4. Improve Your Running Technique and Lose the heavy heel strike

Become a better runner

Whilst running you only ever have one foot in contact with the ground at a given time (otherwise its called walking). This repetitive pounding can place a large amount of stress on your joints, bones and muscles. This is even more true for runners who are heavy heel-strikers.

It has been shown that even whilst wearing shoes, heel strikers will place great forces on their rear-foot then a mid foot or forefoot runner, running in bare feet. Not only can this lead to injuries of the foot, ankle and shin but it also slows you down.

If your heel strikes the ground in front of your centre of mass then the ground is pushing back against your foot with a braking force (slowing you down). Just google Newtons Third Law…

If you shorten your stride and land on your midfoot, underneath your centre of mass then that braking force is diminished. This will make you faster and less injury prone.

For more information on forefoot vs. rearfoot striking read this post

5. Improve Your Second Half Split

I doesn’t matter if you are running for distance or time, finishing faster than you started can give you a big psychological boost.

Its simple too: time the first half of your run and try to beat that time on the second half! This is helpful for pacing because if you’re unable to beat your first split you know you went out a little too fast.

6. Become a Better Runner and Stick Your Chest Out

Too many runners trudge around looking down, upper back rounded and chest collapsed. This limits the amount your lungs can expand and therefore the amount of oxygen you can get in. It all reduces your speed and running efficiency. Run like you own the place!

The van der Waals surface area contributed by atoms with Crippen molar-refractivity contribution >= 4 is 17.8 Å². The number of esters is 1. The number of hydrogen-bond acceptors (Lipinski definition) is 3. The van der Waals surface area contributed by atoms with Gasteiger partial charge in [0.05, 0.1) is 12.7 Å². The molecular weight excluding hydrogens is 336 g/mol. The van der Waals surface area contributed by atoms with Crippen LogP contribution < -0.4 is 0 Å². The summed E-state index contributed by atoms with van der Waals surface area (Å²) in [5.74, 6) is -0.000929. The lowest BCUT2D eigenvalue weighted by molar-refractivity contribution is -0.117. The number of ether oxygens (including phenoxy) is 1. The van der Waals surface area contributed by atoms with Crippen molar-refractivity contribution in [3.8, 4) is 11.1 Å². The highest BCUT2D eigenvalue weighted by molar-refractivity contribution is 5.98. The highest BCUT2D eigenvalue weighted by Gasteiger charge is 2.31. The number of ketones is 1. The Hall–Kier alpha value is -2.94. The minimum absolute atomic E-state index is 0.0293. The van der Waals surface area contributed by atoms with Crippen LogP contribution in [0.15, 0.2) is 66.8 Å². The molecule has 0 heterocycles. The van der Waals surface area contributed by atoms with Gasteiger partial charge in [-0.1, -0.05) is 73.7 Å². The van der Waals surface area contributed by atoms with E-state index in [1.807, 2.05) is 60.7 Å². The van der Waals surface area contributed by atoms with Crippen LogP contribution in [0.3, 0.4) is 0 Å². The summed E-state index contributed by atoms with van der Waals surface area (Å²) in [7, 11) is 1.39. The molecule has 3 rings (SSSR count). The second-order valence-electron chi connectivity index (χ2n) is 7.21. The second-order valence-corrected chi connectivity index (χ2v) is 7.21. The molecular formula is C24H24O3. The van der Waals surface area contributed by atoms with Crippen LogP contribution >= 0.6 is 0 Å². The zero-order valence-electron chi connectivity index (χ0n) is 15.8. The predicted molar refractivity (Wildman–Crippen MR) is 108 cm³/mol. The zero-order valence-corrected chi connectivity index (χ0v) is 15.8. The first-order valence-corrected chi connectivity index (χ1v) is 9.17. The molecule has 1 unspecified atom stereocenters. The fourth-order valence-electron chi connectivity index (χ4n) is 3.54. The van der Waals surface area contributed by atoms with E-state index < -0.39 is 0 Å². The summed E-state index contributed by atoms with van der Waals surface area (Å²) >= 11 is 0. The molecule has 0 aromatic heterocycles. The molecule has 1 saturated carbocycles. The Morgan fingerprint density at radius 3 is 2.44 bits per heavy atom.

Imagine there’s a string tied to your sternum (breast bone) that pulls you forward as you run. Be upright and slightly leaning forwards. In this position, you’ll avoid rounding your shoulders and hunching over, and it make running much easier.

7. Getting Enough Sleep will Help You Become a Better Runner


Most runners train early in the morning, which is smart since that’s when most races occur and peak performance is directly tied to regular training time. But if you’re getting up early to run, you must adjust your bedtime and go to sleep earlier.

Being well-rested not only improves performance, but it will also reduce inflammation and joint pain and speed up healing times when you’re injured (conversely, lack of sleep prolongs healing).

8. Running Training: Mix It Up


Include interval running and hill running (both up and down). One of the benefits of hill runs is that you get more hip strengthening and power than just training on the flat.

Running down hill will train your leg speed as you try hard not to fall over and can run much faster than you can on the flat. Around 5% of your total weekly km’s should be taken up by sprints.